The tiny red light on the answering machine was blinking furiously, and I settled onto the chair to listen to the messages while I explored the drawers of my desk. Finding them empty except for some computer papers and a few mechanical pencils, I wondered where the records were kept. Perhaps the prior funeral director had entered them into the computer and kept electronic records.

After jotting down notes from the messages, which turned out to be fairly routine, I turned my attention to the box on my desk. Fumbling with the latch, I threw back the lid easily so that the metal clunked on the desktop. Inside was a single item. . . a computer disc. The label on the disc was penned in a shaky hand and read, "To whom it concerns: Make sure to examine this FIRST."

Curious about the emphasis on the last word, I spun around and turned on the computer. The screen lit up quickly and in a few minutes, I'd slipped the disc into the computer and opened the directory to view a list of the files. A word processing file was the only file listed, and I clicked on the title, "IMPORTANT.doc."

My eyes read steadily at first, but by the time I finished the fifteen-page instruction manual, my eyes were wider than an owl's, and my heart was pounding. I now knew exactly why there were so many deaths in Sunnydale and what I had to do. . . what I would be forced to do. That is, if I decided to believe what I had just read.

* * *

Yes, yes, I'm getting to the two main characters of my tale. I just need to give this background, so you understand where I'm coming from. In fact, they're in the next section. . .

* * *

A bit bewildered after the revelations on the disc, I chose to leave my new place of employment in favor of doing something to calm myself down.

For some reason, I'd always felt a sense of peace from taking a walk through the cemetery next to wherever I worked. The graves were often beautifully adorned with flowers, other plants, and decorations. I enjoyed reading the names and dates of birth and death and imagining what that person must have been like in life. Often, I also used the time to sort through my thoughts about various issues.

Well, let me tell you that sorting through the notion that vampires and other demons might actually exist was not an easy task.

I rolled the thoughts and arguments for and against such an idea so many times in my brain that I didn't notice where I was going, and I ran smack into a young, red-haired woman who was sitting on her heels before a beautiful headstone, which bore the name, "Tara."

"I'm sorry," I apologized, regaining my balance by clasping the marble marker she had been surveying with what I now noticed was intent, steady sadness. After years of witnessing people in graveyards, I could usually read how people were feeling. There were degrees and variations of pain.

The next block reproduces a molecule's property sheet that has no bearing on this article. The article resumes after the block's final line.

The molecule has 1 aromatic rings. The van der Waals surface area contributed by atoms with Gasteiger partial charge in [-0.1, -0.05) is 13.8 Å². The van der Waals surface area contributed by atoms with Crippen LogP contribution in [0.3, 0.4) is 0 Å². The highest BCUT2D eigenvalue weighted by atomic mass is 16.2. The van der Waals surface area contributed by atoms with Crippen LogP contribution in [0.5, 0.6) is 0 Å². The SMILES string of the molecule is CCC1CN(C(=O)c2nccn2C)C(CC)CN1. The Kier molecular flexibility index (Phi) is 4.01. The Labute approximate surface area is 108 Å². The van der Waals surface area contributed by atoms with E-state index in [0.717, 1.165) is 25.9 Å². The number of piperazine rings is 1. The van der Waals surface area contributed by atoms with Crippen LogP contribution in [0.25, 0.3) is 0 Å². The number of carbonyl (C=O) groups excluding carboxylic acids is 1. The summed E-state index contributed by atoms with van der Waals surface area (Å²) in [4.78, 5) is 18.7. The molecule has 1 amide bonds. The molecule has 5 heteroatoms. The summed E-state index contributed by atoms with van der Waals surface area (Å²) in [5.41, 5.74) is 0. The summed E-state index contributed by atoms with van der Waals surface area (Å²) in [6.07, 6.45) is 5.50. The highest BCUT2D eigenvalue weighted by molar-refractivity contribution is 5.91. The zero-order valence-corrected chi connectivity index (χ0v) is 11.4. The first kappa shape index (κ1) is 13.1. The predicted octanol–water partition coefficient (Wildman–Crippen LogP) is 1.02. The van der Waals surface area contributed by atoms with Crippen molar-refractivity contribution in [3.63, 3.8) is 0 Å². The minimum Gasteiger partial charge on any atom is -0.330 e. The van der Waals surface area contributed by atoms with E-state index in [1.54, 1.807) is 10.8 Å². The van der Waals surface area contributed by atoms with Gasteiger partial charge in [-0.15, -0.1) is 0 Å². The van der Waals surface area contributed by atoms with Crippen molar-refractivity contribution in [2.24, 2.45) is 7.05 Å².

"I-it's okay. I'm fine. I-I was just leaving anyway." She gave me a shaky smile, and I saw the remnants of tear tracks on her fair cheeks.

Feeling a wave of compassion for her, I asked a question I might not normally pose to a stranger, "Whom are you visiting?"

The young woman nervously tucked a strand of hair behind her ear, and her eyes flickered from mine to the graves behind me. "A friend. . . a very close friend whom I love. . . loved very much."

"Her death must have been hard on you," I observed whiled mentally kicking myself for making such an idiotic statement.

She lowered her head and studied her hands. "It was. . . is." Then, her eyes found mine. In them was painted a wariness and uncertainty but also a deep strength that often marks youth who have been through many difficult experiences.

To ease her mild alarm, I offered her my hand, which she made certain to grasp firmly and hold for a heartbeat longer than most people. Her eyes bore into mine then as if she was searching for something. She must have found what she was looking for because she sighed and released my fingers.

"I'm Mr. Fisher. . . Sam Fisher, the new funeral director."

"Oh." Some realization must have hit her then because she repeated herself, "*Oh!*" Then, she shook her head as if storing away the information. "I'm Willow. . . Willow Rosenberg. What happened to Mr. Turner?"

She probably met him at her friend's fairly recent funeral. "He passed away. Didn't you know?"

"Oh! No, I didn't know! I'll have to tell Buffy." She must have noted my confused expression because she attempted a clumsy clarification. "Ehm. . . I mean, she met him, too, my friend, Buffy, did. . . meet him. At our friend's. . . burial. . . um. . . her service. She'd probably like to know. Not that she 'likes' to hear that kind of thing." She changed tactics and turned to tables back to me. "Did you know him?"

"No, I didn't. I just accepted the job through a phone interview. I'm pretty new. Just got here a few days ago."

Willow nodded. "It's nice to meet you."

"You, too. Well, I must get back to my walk. You have a good day."

"Thanks. Bye."

As I meandered away from Willow, I noticed how she gently caressed the headstone and whispered a few words before she headed in the opposite direction.

TBC. . . there's definitely a lot of S/B stuff in the next part. . . which is already written! This is just setting the stage! ;o)